Every Day is Not Kids Day

Lonely Parade’s Charlotte Dempsey on why all-ages scenes matter

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I have been going to shows since I was 14 or 15 years old, and have been playing them for just as long. I grew up seeing bands play at the Spill and the Garnet, Peterborough’s two main DIY music venues. While both of these venues are bars, shows there are always all-ages, so I never really understood the idea of a 19+ show until I started seeing and playing music in other cities.

I just had my 19th birthday in February, and while I’m over the moon about how much easier touring will be, I’m a little sad to leave the demographic the all-ages scene was created for. As a cisgender white woman playing rock music (something that is truly no longer an anomaly in music) I’d like to that acknowledge that my perspective on this community is limited. But, as a young person, I do have a few things to say about the way the music industry is built on ageism.

Over the past four years of touring and going to shows as a teenager, I’ve learned about the ways that all-ages scenes manifest differently in every city.

In larger cities the all-ages scenes are a branch of a larger community. Both Toronto and Ottawa boast promoters and bands dedicated to putting on really good shows specifically catered to people under the age of majority. But, coming from a small town where our ‘all-ages scene’ is like 10 of us going to shows every weekend, bigger scenes have often felt foreign.

Cities like Fredericton, Moncton, and Halifax were always a little closer to home, but because of the strict New Brunswick and Nova Scotia laws prohibiting anyone under 19 in a bar past 9pm (punishable by fines), these shows are held in alternative venues. The vintage clothing stores, book stores, record stores, basements, and art galleries of the East Coast fill up with showgoers of varying ages, to see bands playing noise, garage, punk, pop, experimental music, and so much more. I still think in Peterborough we’re very lucky, because the vast majority of our scene is all-ages without being isolated from the community as a whole.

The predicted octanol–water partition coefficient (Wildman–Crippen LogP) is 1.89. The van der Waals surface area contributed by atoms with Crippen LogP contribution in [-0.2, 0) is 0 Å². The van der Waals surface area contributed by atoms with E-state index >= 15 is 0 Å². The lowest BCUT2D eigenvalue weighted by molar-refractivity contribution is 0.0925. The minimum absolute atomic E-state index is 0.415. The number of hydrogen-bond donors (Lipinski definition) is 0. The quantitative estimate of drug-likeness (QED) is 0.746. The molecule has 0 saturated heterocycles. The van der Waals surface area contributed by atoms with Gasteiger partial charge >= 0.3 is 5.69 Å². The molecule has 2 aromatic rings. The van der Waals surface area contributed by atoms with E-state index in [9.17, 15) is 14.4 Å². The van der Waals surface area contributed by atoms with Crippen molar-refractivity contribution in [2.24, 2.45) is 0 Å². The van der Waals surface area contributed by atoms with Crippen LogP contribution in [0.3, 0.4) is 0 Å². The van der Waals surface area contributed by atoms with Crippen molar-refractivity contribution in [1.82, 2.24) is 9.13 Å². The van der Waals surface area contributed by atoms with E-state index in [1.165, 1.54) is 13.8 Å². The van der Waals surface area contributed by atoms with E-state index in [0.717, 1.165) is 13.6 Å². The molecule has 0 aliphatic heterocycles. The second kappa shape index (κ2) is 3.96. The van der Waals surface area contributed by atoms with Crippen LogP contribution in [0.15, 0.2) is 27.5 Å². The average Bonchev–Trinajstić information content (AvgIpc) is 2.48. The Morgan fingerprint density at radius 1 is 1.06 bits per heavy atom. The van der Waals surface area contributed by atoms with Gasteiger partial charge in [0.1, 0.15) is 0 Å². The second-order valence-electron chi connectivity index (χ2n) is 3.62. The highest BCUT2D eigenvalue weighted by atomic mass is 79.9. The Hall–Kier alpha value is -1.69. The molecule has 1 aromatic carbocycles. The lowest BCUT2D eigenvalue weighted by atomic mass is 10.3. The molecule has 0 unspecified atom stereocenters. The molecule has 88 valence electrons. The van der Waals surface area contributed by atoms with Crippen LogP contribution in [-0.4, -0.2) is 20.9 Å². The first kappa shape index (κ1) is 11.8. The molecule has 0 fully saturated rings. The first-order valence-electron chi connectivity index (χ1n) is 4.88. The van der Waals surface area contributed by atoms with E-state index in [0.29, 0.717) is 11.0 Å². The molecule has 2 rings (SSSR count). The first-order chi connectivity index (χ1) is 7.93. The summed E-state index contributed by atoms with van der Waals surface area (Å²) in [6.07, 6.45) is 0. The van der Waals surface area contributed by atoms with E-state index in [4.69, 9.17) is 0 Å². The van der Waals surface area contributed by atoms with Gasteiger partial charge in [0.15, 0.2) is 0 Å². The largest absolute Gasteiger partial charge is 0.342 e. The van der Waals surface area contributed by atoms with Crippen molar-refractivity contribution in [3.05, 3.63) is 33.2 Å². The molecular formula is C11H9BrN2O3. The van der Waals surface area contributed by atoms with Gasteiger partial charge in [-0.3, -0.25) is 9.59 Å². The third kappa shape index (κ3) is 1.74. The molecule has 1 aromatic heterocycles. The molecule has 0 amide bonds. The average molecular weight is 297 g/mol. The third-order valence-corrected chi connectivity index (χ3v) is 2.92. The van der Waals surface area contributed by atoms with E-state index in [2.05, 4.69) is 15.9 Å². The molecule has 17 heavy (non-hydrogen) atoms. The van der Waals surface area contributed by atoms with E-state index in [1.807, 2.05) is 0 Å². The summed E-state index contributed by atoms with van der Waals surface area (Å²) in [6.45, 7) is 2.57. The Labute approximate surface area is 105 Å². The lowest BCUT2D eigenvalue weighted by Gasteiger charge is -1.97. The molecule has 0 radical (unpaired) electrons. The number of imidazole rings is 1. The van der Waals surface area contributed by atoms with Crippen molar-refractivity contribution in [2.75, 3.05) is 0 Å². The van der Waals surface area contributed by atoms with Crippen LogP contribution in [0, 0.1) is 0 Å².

In most cases in Ontario it is not illegal for someone under 19 to be in a bar, at any time of the day, but it’s at the discretion of the bar to make its own policy. I’ve only been asked to leave a show I was playing twice, both in Toronto. The first time, my bandmate Ani and I were escorted out by a bouncer who was confused when my driver’s license had the year 1998 on it. The second time, we were yelled at by a very, very angry booking agent. For both shows, we had to leave before and after our set, which was pretty embarrassing for many reasons, but especially because we’d put a bunch of our older friends on the guest list. It really strikes me as odd that the “reasonable” move in this scenario is to kick two young feminine people out into a city they are not from in the middle of the night. Thank god for 24-hour Vietnamese restaurants.



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What I do no understand is why underaged musicians are consistently shown less respect than our slightly older peers. I know a lot of people my age are just trying to get loaded at a bar, but it’s such a bummer that young people who care more about the band than the beer get smack for it. I’ve been asked to play festivals where part of the offer included festival passes for each band member, have driven 20 hours across the country, and been told I can only go to five out of the 15 shows because of my age.

At one particular festival, I ended up being let in the back door of a venue just as Sudbury punk band Strange Attractor were beginning, and I will never forget the exhilarating feeling of stepping into the Cool Adults Only Club™. With thin distorted guitars flooding the room, stepping inside felt like diving into a loud and calculated disaster. Would I have such a vibrant memory of that show if it hadn’t almost slipped through my fingers? I’m not sure.

I do know that some of the most important shows I’ve seen in my short 19 years were in places I should not have been.

I’ve bought pizza for bands, and I have friends who’ve worked our merch table or played tambourine in my band for one-off shows in order to be let in. You become very resourceful when you’re systematically ostracized from a community you should be a part of. An inclusive all-ages community is a chance for teens to discover life-changing bands, to hone their music skills with a wider range of opportunities, and to foster sense of community without making anyone feel like a burden or an annoyance.

These teens will not be teens forever and eventually will be the beating heart of all our arts communities. While different cities have different ways of bringing younger people into the scene, I’ve been around long enough to know all-ages shows are nearly always possible, and it’s disheartening to know that bar sales are more critical to sustaining live music venues than ticket sales. Drinking culture is not synonymous with live music, and even though I’ve passed Canada’s age of majority, I know I’ll always advocate for the equal treatment of people of all ages in music communities everywhere.

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Charlotte Dempsey

Charlotte Dempsey

Charlotte Dempsey is a young pattern matching enthusiast, living in Peterborough, ON. She plays bass and sings in the band Lonely Parade, and draws inspiration from her ambitious and talented friends.